The Host Factor ANP32A Is Required for Influenza A Virus vRNA and cRNA Synthesis.

TitleThe Host Factor ANP32A Is Required for Influenza A Virus vRNA and cRNA Synthesis.
Publication TypeJournal Article
Year of Publication2022
AuthorsNilsson-Payant, BE, tenOever, BR, Velthuis, AJWTe
JournalJ Virol
Volume96
Issue4
Paginatione0209221
Date Published2022 02 23
ISSN1098-5514
KeywordsAnimals, Chickens, Genome, Viral, Humans, Influenza A virus, Mutation, Nuclear Proteins, Protein Domains, Ribonucleoproteins, RNA, Viral, RNA-Binding Proteins, RNA-Dependent RNA Polymerase, Viral Proteins, Viral Replicase Complex Proteins, Virus Replication
Abstract

<p>Influenza A viruses are negative-sense RNA viruses that rely on their own viral replication machinery to replicate and transcribe their segmented single-stranded RNA genome. The viral ribonucleoprotein complexes in which viral RNA is replicated consist of a nucleoprotein scaffold around which the RNA genome is wound, and a heterotrimeric RNA-dependent RNA polymerase that catalyzes viral replication. The RNA polymerase copies the viral RNA (vRNA) via a replicative intermediate, called the cRNA, and subsequently uses this cRNA to make more vRNA copies. To ensure that new cRNA and vRNA molecules are associated with ribonucleoproteins in which they can be amplified, the active RNA polymerase recruits a second polymerase to encapsidate the cRNA or vRNA. Host factor ANP32A has been shown to be essential for viral replication and to facilitate the formation of a dimer between viral RNA polymerases. Differences between mammalian and avian ANP32A proteins are sufficient to restrict viral replication. It has been proposed that ANP32A is only required for the synthesis of vRNA molecules from cRNA but not vice versa. However, this view does not match recent molecular evidence. Here we use minigenome assays, virus infections, and viral promoter mutations to demonstrate that ANP32A is essential for both vRNA and cRNA synthesis. Moreover, we show that ANP32A is not only needed for the actively replicating polymerase, but not for the polymerase that is encapsidating nascent viral RNA products. Overall, these results provide new insights into influenza A virus replication and host adaptation. Zoonotic avian influenza A viruses pose a constant threat to global health, and they have the potential to cause pandemics. Species variations in host factor ANP32A play a key role in supporting the activity of avian influenza A virus RNA polymerases in mammalian hosts. Here we show that ANP32A acts at two stages in the influenza A virus replication cycle, supporting recent structural experiments, in line with its essential role. Understanding how ANP32A supports viral RNA polymerase activity and how it supports avian polymerase function in mammalian hosts is important for understanding influenza A virus replication and the development of antiviral strategies against influenza A viruses.</p>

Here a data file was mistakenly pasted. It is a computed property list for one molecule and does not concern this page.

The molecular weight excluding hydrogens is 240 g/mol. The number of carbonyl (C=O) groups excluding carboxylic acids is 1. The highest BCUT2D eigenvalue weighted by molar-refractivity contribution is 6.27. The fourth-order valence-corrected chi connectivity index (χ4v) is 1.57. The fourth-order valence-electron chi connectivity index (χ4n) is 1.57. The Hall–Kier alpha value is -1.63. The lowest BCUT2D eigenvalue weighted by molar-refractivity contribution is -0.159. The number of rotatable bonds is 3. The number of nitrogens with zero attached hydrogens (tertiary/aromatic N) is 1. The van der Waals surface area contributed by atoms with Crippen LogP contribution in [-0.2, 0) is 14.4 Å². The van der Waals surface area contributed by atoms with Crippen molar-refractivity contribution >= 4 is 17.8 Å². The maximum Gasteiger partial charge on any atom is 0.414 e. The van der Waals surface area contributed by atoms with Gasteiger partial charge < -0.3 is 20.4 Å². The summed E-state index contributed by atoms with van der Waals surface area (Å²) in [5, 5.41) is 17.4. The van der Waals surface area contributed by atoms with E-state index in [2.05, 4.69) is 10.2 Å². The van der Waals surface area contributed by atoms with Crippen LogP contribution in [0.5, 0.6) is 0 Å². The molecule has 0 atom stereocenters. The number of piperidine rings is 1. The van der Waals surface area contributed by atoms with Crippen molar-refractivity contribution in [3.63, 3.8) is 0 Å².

DOI10.1128/jvi.02092-21
Alternate JournalJ Virol
PubMed ID34935435
PubMed Central IDPMC8865535
Grant List5R01AI14588 / / HHS | National Institutes of Health (NIH) /
R01 AI123155 / AI / NIAID NIH HHS / United States
R21 AI147172 / AI / NIAID NIH HHS / United States
R21AI147172 / / HHS | National Institutes of Health (NIH) /
R01 AI145882 / AI / NIAID NIH HHS / United States
/ WT_ / Wellcome Trust / United Kingdom
206579/Z/17/Z / WT_ / Wellcome Trust / United Kingdom
102053/Z/13/Z / WT_ / Wellcome Trust / United Kingdom